Of the 12 projects, Sago said three are complete, six are in progress or being address, one is under consideration, one was voted down — the sales tax referendum for the sports complex — and one, the jail, has yet to be addressed.

In “Richmond County Sheriff’s Office: 233 Years of Public Service,” Tom and May MacCallum detail the history of the construction of new jail facilities and repairs over the centuries:

* Sheriff Edward Williams (1780 to 1784) “protested the insufficiency of the county’s jail” and on Jan. 22, 1784, “a young man, Eleasar ‘Azar’ Tillen, burned to death in it.”

* The first authorized county jail was in 1786, location unknown;

* In 1800, Duncan McFarland was jailed in what he called the “Rockingham Dungeon” in a letter to the governor;

Kevin Spradlin | The Richmond County Jail was built in 1976. Replacing it could cost approximately $14 million.

Kevin Spradlin |
The Richmond County Jail was built in 1976. Replacing it could cost approximately $14 million.

* It’s believed a new jail was contracted to be built, in 1876, near where the 1924 court house was to be built;

* A new jail was built on Hancock Street in 1910 – it was torn down on Aug. 14, 1979;

* On the heels of two jailbreaks, the Richmond County grand jury on July 25, 1940 “insisted upon” repairs to the county jail;

* In the Dec. 16, 1957 issue of the Richmond County Journal, Jailer Mack Wallace spoke in favor of an $80,000 bond issue for jail improvements. The jail, he said, needed an addition to house white women, mental patients and juveniles;

* A grand jury report in 1946 blasted conditions at the county jail, but commissioners “showed no inclination to call for a bond issue to improve them.” Said Sheriff R.W. Goodman at the time: “I know we haven’t got a hotel down there;”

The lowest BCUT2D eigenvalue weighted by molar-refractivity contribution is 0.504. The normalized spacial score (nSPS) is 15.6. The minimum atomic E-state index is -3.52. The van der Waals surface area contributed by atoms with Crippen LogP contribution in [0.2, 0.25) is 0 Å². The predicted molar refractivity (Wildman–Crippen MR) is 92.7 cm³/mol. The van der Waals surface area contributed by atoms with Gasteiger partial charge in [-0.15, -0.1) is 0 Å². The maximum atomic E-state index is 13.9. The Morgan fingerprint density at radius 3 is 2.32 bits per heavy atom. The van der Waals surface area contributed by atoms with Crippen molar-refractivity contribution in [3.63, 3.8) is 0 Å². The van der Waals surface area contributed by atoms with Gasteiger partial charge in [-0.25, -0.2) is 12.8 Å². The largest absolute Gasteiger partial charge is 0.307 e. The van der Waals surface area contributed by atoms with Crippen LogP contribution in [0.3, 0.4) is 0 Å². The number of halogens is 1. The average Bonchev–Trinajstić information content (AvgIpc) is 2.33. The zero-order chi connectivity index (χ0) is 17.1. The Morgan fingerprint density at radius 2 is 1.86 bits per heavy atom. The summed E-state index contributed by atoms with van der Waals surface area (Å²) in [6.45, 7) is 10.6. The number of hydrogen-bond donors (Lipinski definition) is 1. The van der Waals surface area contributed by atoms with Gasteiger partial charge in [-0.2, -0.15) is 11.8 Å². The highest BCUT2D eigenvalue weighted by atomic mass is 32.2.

* Superior Court Judge Robert A. Collier Jr. said in March 1976 he would close the jail if necessary. The jail had been renovated in 1968. The judge was assured the county would build a new jail whether or not a bond issue passed;

* Bids were opened in April 1976 for a new jail, at a cost of $223,408, behind the court house. Another $150,000 to $175,000 was to be spent on furnishings.

Filed in: Featured News, Latest Headlines, News, Public safety, Rockingham

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  • Joe DeBerry

    It is time to build a new County Jail and with all the wasted projects the county and city are doing and trying to do and wanting to waste tax dollars on a Bank for the County commissioners to sit in for no good reason ,its time to put tax payers money to good use as a jail is needed as is more areas in and around Rockingham . But we do not have the right Politicians or County and City Managers that can do their job any longer and that comes from the ones that have been in office over 10 years and it shows because after so long in office they have lost interest in what the County and City needs are and are not working for the Citizens needs as well. With elections coming up in 19 months we should be seeing new City and County Leaders in office .